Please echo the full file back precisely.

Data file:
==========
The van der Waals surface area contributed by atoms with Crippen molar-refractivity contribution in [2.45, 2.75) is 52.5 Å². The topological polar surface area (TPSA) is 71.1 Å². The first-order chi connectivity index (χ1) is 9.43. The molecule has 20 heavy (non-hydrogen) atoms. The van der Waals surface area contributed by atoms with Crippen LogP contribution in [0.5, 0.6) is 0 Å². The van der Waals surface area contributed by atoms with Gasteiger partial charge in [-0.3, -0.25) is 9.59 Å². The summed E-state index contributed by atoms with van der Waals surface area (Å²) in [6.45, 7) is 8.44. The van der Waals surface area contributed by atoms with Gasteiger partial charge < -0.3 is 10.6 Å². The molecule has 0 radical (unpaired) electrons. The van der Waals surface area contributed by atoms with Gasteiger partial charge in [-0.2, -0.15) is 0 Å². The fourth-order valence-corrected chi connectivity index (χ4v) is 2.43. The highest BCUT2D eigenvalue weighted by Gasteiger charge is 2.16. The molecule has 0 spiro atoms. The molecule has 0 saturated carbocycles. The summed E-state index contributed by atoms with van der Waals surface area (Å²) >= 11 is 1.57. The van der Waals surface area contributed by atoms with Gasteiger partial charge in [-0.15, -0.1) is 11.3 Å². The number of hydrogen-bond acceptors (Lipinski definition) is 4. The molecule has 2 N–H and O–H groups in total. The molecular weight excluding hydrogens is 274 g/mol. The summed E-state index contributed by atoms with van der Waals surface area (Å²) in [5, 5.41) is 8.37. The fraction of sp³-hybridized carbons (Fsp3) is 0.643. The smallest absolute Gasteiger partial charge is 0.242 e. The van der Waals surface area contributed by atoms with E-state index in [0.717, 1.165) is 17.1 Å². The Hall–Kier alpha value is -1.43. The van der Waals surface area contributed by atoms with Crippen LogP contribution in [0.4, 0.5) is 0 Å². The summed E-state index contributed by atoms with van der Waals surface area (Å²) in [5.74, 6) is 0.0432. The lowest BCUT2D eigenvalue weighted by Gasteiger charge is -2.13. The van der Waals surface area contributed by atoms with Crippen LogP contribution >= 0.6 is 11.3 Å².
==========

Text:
The van der Waals surface area contributed by atoms with Crippen molar-refractivity contribution in [2.45, 2.75) is 52.5 Å². The topological polar surface area (TPSA) is 71.1 Å². The first-order chi connectivity index (χ1) is 9.43. The molecule has 20 heavy (non-hydrogen) atoms. The van der Waals surface area contributed by atoms with Crippen LogP contribution in [0.5, 0.6) is 0 Å². The van der Waals surface area contributed by atoms with Gasteiger partial charge in [-0.3, -0.25) is 9.59 Å². The summed E-state index contributed by atoms with van der Waals surface area (Å²) in [6.45, 7) is 8.44. The van der Waals surface area contributed by atoms with Gasteiger partial charge < -0.3 is 10.6 Å². The molecule has 0 radical (unpaired) electrons. The van der Waals surface area contributed by atoms with Gasteiger partial charge in [-0.2, -0.15) is 0 Å². The fourth-order valence-corrected chi connectivity index (χ4v) is 2.43. The highest BCUT2D eigenvalue weighted by Gasteiger charge is 2.16. The molecule has 0 spiro atoms. The molecule has 0 saturated carbocycles. The summed E-state index contributed by atoms with van der Waals surface area (Å²) >= 11 is 1.57. The van der Waals surface area contributed by atoms with Gasteiger partial charge in [-0.15, -0.1) is 11.3 Å². The number of hydrogen-bond acceptors (Lipinski definition) is 4. The molecule has 2 N–H and O–H groups in total. The molecular weight excluding hydrogens is 274 g/mol. The summed E-state index contributed by atoms with van der Waals surface area (Å²) in [5, 5.41) is 8.37. The fraction of sp³-hybridized carbons (Fsp3) is 0.643. The smallest absolute Gasteiger partial charge is 0.242 e. The van der Waals surface area contributed by atoms with E-state index in [0.717, 1.165) is 17.1 Å². The Hall–Kier alpha value is -1.43. The van der Waals surface area contributed by atoms with Crippen LogP contribution in [0.4, 0.5) is 0 Å². The summed E-state index contributed by atoms with van der Waals surface area (Å²) in [5.74, 6) is 0.0432. The lowest BCUT2D eigenvalue weighted by Gasteiger charge is -2.13. The van der Waals surface area contributed by atoms with Crippen LogP contribution >= 0.6 is 11.3 Å².